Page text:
Despite all that has happened over the past four years, many real estate “experts”, economists, and politicians continue to believe that property values will soon start climbing. My opinion is that the opposite will happen — a slow decline over several years with occasional steeper drops. Very few markets will avoid this direct hit.
Why am I so convinced about this trend? Among several reasons, the biggest one by far is that household incomes cannot sustain the current price levels, especially in high-priced areas like California and part of the Northeast. The official unemployment rate is just over 9%. However, truer gauges of unemployment that include the long-term unemployed, part-timers wanting to work full-time, etc. show that the real rate is more than double that amount. This doesn’t even address the fact that, compared to a couple of decades ago, a larger percentage of those who are employed work in the lower-paying service sector. This has driven down average incomes across the nation.
Even if Wall Street creates new types of loans to replace such horrible programs as option ARMs, more wage earners won’t be able to afford a house. Over time, less demand with a still high supply of properties will mean lower prices. The price-to-income ratios will have to come back down.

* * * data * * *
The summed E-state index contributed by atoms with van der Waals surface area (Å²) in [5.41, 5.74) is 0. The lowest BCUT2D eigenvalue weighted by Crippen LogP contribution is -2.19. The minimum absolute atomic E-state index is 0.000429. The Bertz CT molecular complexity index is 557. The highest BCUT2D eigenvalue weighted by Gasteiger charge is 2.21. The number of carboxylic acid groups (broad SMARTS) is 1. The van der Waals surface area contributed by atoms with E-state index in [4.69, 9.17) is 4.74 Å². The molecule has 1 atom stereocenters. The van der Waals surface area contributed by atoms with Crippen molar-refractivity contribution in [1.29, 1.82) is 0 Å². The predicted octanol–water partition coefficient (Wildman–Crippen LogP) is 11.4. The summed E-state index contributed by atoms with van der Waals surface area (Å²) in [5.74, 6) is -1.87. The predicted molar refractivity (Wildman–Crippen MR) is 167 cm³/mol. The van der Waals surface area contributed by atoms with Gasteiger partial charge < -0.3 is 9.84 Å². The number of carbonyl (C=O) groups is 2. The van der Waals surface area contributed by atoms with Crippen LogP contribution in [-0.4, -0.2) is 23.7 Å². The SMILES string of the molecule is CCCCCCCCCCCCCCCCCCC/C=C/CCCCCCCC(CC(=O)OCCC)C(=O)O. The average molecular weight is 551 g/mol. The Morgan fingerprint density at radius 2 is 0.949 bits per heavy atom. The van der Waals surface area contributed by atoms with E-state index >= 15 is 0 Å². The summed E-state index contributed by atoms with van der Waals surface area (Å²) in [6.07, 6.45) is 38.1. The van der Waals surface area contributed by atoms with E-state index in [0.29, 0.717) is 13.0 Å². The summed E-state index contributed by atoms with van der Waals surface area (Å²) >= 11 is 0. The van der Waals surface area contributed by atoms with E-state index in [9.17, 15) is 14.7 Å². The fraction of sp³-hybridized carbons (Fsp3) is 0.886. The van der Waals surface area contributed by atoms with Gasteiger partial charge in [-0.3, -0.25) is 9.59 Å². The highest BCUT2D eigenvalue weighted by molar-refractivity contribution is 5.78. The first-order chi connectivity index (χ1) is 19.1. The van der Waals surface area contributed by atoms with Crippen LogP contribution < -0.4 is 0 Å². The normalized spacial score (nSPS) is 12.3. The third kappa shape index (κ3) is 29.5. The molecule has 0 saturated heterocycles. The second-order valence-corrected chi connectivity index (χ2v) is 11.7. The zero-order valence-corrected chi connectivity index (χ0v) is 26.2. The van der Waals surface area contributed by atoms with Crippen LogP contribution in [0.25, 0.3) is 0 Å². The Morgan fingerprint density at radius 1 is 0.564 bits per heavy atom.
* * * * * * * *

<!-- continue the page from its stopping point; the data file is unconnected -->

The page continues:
Piling on to this income weakness is the level of household debt in our country. The debt carried by the average household is 119% of annual after-tax income. This is better than the 135% level reached in the third quarter of 2007, but much worse than the 89% level during the 1990’s (all three figures are from the Wall Street Journal).
Besides low household incomes and too much debt, a third factor is the most frustrating and unpredictable – the U.S. government, and to a lesser extent, state and local governments. The U.S. government is facing a $1.6 trillion official deficit, though the number is actually closer to $5 trillion if one accounts for Social Security and Medicare from this year alone. Our politicians are nowhere close to solving this debt problem. My expectation is that the current debt ceiling arguments will be resolved by small spending cuts that will hardly make a dent in the deficit. Even if they do agree to cut the deficit by $4 trillion over ten years, that averages to $400 billion per year – about a quarter of this year’s deficit.
Of course, the debt problems haven’t stopped the bureaucrats from launching useless programs like HAMP and homebuyer tax credits. After all, they feel like they need to do something other than just let the markets self-correct. More harmful programs are on the way.
While there will be some bright spots – rental properties in certain markets, for instance – the next five years look bleak. Be careful with your cash until we see how this all plays out. It took the country many years (decades actually) to get into this mess, so it’s a safe bet that any journey of recovery won’t start for a few years and will even then be flat or show very gradual growth.